Suggested Read: How Banks leverage on social media platforms in Nigeria
The death of cash-based traditional remittance service providers
PricewaterhouseCoopers (PwC) in a recent report revealed that Nigerian in the diaspora sent an estimated US$25 billion (₦9 trillion) in remittances to the country in 2018. And as it is, Libra has the potential to offer remittance services.
For Facebook, moving money globally should be easy and cost-effective as sending text messages. An easier and more cost-effective means of sending money across borders can be likened to an increase in remittance value and volume.
Its potential is enormous considering that the Libra Blockchain — the infrastructure which Libra is built on — is open source and will allow anyone to build on it.
Commenting on Libra, Azimo founder and CEO, Michael Kent says: “If working on top of Libra makes our services faster, cheaper and more secure. Then we will adopt it.”
“Customers don’t really care whether it’s cryptocurrency or not. They just want their financial services fast, cheap and secured.”
Michael thinks it will be more difficult for more traditional cash-based remittance services providers to survive in the world of Libra.
Disrupting payment, and maybe cryptocurrency
Going by what Facebook says Libra is, users should be able to conveniently make payment with the system. And this is definitely going to add value to merchants on social media.
According to a survey on social media survey, 45% of respondents are most likely to use Libra while 27% are unlike. And 28% don’t care about the payment system.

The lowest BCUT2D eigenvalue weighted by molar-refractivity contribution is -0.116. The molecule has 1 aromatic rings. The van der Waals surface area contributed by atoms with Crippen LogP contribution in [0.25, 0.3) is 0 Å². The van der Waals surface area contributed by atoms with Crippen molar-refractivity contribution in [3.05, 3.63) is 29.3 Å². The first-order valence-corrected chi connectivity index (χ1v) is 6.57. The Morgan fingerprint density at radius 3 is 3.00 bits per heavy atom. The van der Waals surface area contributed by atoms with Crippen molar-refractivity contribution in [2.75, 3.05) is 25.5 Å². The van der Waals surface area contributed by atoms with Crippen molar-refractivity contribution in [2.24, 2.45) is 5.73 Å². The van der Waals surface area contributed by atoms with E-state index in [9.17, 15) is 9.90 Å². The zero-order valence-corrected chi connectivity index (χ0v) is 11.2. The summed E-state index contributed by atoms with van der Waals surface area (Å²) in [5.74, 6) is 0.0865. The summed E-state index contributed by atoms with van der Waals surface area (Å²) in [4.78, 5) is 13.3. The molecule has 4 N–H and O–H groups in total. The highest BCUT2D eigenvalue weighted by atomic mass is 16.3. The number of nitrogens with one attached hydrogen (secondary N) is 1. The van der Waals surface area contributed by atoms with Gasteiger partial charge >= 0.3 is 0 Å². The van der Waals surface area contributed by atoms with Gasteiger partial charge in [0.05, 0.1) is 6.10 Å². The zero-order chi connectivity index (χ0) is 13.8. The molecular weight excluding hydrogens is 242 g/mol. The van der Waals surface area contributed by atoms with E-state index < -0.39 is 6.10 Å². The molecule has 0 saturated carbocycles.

POLL: As a merchant selling on social media, how likely are you to accept #Libra, Facebook’s digital coin as payment?
Kindly vote and RT.
— Techpoint Africa (@Techpointdotng) June 25, 2019
With the above result, it can be deduced that Libra is likely going to play an interesting role for merchants on social media. And companies that allow merchants accept payments on social media will feel this heat.
Ade (not real name) is a co-founder of one of such companies in Nigeria who believes Libra has a couple of hurdles to cross. “Libra is based on blockchain implementation which isn’t particularly decentralised,” he says.
In the same vein, Azimo founder and CEO, Michael Kent says “It is unclear how decentralised Libra is at the moment.” He further affirms that Lbra could be an interesting use-case as well as the killer app for cryptocurrency.
For Luno, Libra is definitely not one of the numerous cryptocurrency hypes of the past. Luno’s views align with Michael’s point that it’s going to be a game changer.
Luno believes that adding Libra to all Facebook products will instantly bring billions of people closer to the crypto realm.
The other expected hurdle for Libra is regulations. It is believed that Facebook will need to get both the banks and the government on its side which Ade claims the social media giant is always having trouble with.
Nigerian startups raised $377m in 2019, more than twice what they did in 2018. Find out more when you download the full report.